Wednesday, April 25, 2007

Update: EPA proposes new loophole for coal-burning power companies; Schwarzenegger intends to sue EPA over car CO2 inaction

A couple of quick updates, both spinning out of recent Supreme Court decisions:

As you may have seen from the seemingly innocuous “news brief” put out by the US EPA, the Bush administration has done it again – proposing to cut a new break for coal-burning power companies.

This is the key phrase from EPA’s fact sheet http://www.epa.gov/nsr/fs20070424.html :

In other words, under the new option, if a physical or operational change would not increase an EGU’s hourly emission, major NSR would not apply.

To put this in English, despite a unanimous Supreme Court ruling, the Bush administration is proposing a major loophole that would permit many coal-burning power plants to avoid new source review – and pollution controls.

It is appalling that the EPA still appears to be under the thumb of big coal-burning power companies that seek to avoid pollution controls. And equally appalling that this has been distributed as a “news brief,” as if it had little or no consequence.

This is an open invitation for a lawsuit if EPA makes this rule change final.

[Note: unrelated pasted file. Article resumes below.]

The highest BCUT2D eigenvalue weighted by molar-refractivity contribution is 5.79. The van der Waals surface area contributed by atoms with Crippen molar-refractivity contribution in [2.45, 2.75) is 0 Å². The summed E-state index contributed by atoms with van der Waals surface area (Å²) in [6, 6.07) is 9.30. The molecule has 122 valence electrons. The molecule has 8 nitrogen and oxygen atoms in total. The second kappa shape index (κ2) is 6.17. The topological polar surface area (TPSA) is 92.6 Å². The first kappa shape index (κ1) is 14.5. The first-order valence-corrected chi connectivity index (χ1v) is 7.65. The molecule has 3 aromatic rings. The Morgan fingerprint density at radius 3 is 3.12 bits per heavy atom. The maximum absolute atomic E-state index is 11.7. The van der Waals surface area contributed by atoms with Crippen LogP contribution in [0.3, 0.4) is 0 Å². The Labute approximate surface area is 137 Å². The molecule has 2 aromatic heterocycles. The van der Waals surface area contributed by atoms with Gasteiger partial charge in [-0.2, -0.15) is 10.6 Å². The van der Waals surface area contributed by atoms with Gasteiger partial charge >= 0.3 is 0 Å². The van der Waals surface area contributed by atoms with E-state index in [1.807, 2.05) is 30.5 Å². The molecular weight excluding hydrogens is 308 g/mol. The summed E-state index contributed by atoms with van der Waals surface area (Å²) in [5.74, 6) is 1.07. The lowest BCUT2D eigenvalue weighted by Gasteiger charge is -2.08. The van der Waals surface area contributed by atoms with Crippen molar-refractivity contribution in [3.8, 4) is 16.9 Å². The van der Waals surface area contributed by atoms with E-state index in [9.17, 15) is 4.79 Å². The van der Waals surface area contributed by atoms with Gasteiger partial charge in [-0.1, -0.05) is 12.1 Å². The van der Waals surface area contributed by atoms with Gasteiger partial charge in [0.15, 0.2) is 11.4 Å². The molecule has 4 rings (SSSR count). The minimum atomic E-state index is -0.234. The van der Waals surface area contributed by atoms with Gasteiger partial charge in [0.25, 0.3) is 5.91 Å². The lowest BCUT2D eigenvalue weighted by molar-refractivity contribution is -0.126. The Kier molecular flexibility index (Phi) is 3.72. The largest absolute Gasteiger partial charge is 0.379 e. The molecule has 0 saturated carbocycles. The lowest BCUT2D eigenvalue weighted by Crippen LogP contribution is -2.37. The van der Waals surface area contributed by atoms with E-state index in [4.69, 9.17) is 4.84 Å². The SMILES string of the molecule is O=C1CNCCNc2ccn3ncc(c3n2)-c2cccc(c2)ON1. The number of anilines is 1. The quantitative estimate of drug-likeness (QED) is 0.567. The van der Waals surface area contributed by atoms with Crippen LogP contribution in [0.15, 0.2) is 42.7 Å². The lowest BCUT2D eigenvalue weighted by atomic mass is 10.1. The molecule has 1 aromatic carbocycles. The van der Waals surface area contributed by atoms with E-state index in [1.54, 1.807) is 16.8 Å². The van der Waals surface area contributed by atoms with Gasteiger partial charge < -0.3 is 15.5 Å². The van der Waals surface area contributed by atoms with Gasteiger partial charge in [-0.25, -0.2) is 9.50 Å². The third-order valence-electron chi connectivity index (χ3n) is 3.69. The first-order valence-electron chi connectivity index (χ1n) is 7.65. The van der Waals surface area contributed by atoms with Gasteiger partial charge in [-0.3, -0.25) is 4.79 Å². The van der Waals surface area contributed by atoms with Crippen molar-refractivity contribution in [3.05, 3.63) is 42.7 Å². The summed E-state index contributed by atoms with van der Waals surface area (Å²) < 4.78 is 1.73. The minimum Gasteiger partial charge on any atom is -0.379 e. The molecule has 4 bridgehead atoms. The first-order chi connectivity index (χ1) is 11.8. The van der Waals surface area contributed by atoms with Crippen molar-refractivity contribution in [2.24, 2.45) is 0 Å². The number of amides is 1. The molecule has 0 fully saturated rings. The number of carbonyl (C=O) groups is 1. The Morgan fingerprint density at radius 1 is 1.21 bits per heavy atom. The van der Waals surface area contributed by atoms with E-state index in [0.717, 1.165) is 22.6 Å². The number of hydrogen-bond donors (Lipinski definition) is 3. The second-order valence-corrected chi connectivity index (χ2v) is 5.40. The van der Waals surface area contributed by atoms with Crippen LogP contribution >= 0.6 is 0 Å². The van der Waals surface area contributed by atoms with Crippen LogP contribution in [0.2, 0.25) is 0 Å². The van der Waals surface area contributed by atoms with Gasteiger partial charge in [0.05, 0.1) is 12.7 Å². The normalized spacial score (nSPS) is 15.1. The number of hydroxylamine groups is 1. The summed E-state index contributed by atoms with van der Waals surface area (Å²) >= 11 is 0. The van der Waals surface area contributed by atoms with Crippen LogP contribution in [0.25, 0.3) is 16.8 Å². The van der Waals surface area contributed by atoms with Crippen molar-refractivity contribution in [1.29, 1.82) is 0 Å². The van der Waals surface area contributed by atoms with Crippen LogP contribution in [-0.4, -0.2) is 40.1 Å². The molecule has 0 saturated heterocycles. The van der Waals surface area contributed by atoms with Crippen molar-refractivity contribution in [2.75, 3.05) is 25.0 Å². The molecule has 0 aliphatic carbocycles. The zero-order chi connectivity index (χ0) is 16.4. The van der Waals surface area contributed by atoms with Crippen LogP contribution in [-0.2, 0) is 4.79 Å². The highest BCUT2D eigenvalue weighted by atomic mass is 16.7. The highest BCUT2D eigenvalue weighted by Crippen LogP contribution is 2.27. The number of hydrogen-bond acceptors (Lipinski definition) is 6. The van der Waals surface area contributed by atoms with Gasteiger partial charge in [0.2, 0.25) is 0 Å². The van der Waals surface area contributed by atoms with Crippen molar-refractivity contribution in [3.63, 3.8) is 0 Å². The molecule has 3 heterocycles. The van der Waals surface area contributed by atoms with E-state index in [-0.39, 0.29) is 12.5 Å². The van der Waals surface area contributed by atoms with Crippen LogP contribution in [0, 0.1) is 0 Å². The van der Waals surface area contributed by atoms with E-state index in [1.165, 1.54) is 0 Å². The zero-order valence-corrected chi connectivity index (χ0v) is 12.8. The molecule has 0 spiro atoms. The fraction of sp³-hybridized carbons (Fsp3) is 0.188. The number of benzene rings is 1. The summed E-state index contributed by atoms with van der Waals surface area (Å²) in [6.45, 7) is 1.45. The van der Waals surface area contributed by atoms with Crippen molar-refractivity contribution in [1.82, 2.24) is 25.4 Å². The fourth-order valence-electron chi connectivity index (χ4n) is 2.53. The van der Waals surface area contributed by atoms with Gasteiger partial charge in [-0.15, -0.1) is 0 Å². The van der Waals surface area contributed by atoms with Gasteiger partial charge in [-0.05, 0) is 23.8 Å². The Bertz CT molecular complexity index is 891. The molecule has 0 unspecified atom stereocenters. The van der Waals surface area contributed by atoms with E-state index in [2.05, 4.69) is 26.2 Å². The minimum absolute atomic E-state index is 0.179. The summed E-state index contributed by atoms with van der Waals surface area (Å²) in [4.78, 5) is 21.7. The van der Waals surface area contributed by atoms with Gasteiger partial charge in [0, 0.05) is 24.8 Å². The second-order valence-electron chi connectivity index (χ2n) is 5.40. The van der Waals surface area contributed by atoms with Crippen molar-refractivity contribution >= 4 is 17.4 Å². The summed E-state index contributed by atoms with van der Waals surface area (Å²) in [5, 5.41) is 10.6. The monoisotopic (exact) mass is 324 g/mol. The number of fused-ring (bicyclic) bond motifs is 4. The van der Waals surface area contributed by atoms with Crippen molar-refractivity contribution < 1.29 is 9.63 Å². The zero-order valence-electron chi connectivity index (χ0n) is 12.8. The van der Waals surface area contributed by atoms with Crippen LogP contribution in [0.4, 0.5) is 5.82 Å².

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Arnold intends to sue: Word out today that California Governor Arnold Schwarzenegger is sending EPA a letter noting California intends to sue EPA to force a decision on California’s greenhouse gas standards for motor vehicles. This is an attempt to hold EPA’s feet to the fire. And it’s about time.

As you may know, yesterday EPA Administrator Steve Johnson noted that he was opening a public comment period on California’s request (which needs EPA approval) to proceed with its greenhouse gas standards. But Johnson was very evasive when questioned about when he would make a decision on the matter.

California requested EPA’s approval in December 2005, but the Bush administration has been stalling. Johnson’s programmed behavior yesterday (he was obviously reading from a White House-prepared script) suggests further delay despite the clear need to reduce greenhouse gas emissions and despite the recent Supreme Court ruling which essentially gave California a green light to proceed.

Eleven other states have adopted the California standards (Maryland just yesterday) and many of them are prepared to send in letters of support.

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